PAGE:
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Though she was only 10 years old at the time, Lucia dos Santos was the eldest of the three shepherd children who saw the visions at Fatima in 1917. She was the only one of the three who actually spoke to the Virgin, asking her own questions and answering others from Our Lady. After the vision of May 13, Lucia and her younger cousins, Francisco and Jacinta Marto, agreed not to reveal it to anyone.
Seven-year-old Jacinta, however, was unable to contain her excitement about this first vision, and mentioned it to her mother. Word soon spread through their small rural community. Some immediately accepted the vision as an authentic apparition of the Virgin Mary, but others including Church officials were skeptical. Crowds of both believers and curiosity-seekers gathered to watch Lucia and her cousins at the later apparitions (about 50 people came in June; 5,000 in July; 15,000 in August; and 30,000 in September), and at the final one, some 70,000 people witnessed the famous Miracle of the Sun.
By July, the local mayor found the popular reaction to these events disturbing, and subjected all three children to intensive questioning in August. At one point, after being held in prison for 2 days, they were actually threatened with death by that exasperated interrogator. Despite all attempts at intimidation, Lucia and her cousins revealed nothing of the July 13 Secret, abiding by Our Ladys instruction to keep Her Message secret. Vatican officials were initially dubious about the authenticity of the visions, as they must be in cases of this kind. However, the evident sincerity of the children, as well as their deep piety and devotion, eventually persuaded the authorities to take the issue seriously and investigate further. The authenticating Miracle of the Sun, which Lucia requested from Our Lady as proof that the apparitions were authentic, sealed the matter. A little more than a decade later, in 1930, their exhaustive investigation was complete, and Church officials declared the Fatima apparitions "worthy of belief."
Barely two years after he saw the first Fatima apparition, Francisco Marto died of influenza in the spring of 1919. The following year, his younger sister Jacinta also succumbed to this disease in February 1920. Lucia dos Santos thus became the only surviving Fatima seer, and the message of Our Lady rested only with her. When she entered a convent at the age of 18 in 1925, she had still not publicly revealed anything further about Our Ladys message. (Both the Marto children were beatified by Pope John Paul II on May 13, 2000, and are now only one step away from canonization.)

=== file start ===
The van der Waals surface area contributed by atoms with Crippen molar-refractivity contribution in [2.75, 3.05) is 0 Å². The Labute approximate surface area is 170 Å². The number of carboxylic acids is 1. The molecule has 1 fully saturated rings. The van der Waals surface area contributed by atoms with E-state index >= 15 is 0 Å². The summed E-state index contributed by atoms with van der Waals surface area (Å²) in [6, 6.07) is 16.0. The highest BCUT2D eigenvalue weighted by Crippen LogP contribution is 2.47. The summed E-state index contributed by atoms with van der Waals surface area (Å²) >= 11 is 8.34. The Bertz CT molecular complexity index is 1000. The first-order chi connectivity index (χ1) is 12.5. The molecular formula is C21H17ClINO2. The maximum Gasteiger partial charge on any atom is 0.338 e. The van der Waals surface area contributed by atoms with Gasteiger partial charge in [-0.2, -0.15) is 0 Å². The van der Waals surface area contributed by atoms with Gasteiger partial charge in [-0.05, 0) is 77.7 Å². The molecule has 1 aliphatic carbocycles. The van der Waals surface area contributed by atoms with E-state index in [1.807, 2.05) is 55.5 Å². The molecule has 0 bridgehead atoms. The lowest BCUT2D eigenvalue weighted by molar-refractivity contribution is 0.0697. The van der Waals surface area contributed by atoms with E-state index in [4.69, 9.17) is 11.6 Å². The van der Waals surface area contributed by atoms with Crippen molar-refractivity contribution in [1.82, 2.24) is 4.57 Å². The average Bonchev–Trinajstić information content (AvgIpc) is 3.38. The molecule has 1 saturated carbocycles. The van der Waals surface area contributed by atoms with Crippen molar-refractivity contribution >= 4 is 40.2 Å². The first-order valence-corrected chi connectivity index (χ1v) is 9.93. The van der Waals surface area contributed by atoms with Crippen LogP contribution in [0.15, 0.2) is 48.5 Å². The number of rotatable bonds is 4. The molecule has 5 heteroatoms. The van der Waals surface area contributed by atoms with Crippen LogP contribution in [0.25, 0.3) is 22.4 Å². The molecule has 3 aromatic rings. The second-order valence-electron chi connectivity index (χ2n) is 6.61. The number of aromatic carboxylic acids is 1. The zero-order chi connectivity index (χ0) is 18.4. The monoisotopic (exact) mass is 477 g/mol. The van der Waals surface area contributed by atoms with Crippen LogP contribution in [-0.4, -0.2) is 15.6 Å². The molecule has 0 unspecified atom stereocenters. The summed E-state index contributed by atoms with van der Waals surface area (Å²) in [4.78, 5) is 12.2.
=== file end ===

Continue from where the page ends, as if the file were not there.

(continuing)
In the summer of 1929, while residing in a convent in Tuy, Spain, Sr. Lucia had another vision. This time, Our Lady returned as She had promised at Fatima to ask for the consecration of Russia to Her Immaculate Heart. This apparition was followed by a visit two years later, in which Our Lord spoke to and warned Sr. Lucia about the deadly consequences to the Church hierarchy for failing to perform the requested consecration. Sr. Lucia reported these mesages to her confessor, Fr. Bernardo Goncalves, urging him to find some way to persuade the Holy Father to perform the ceremony. Despite the fact that her earlier visions had now been declared "worthy of belief" by the Vatican, no action was taken to comply with Our Ladys request. By 1935, Sr. Lucia had begun putting her urgings in writing, telling Fr. Goncalves, in reference to his questions, in a handwritten letter that "it would please Our Lord very much" if he insisted to his bishop that the consecration be done.
By 1941, at the insistence of her bishop, Sister Lucia wrote her third and fourth memoirs revealing the first two parts of the contents of the Secret delivered on July 13, 1917 by Our Lady of Fatima in Her own words. Only the last part of the Secret, the so-called "Third Secret," remained undisclosed. A few years later, again at the instigation of her bishop, Sr. Lucia reluctantly wrote the content of the Third Secret on a sheet of paper, sealed it in an envelope, and had it conveyed to Bishop José da Silva of Fatima. By agreement between Sr. Lucia and the bishop, the letter was to be made public at the latest in 1960. Before that date, in 1957, the still-sealed envelope was transferred to the Vatican, where it was deposited in a safe in the papal apartments.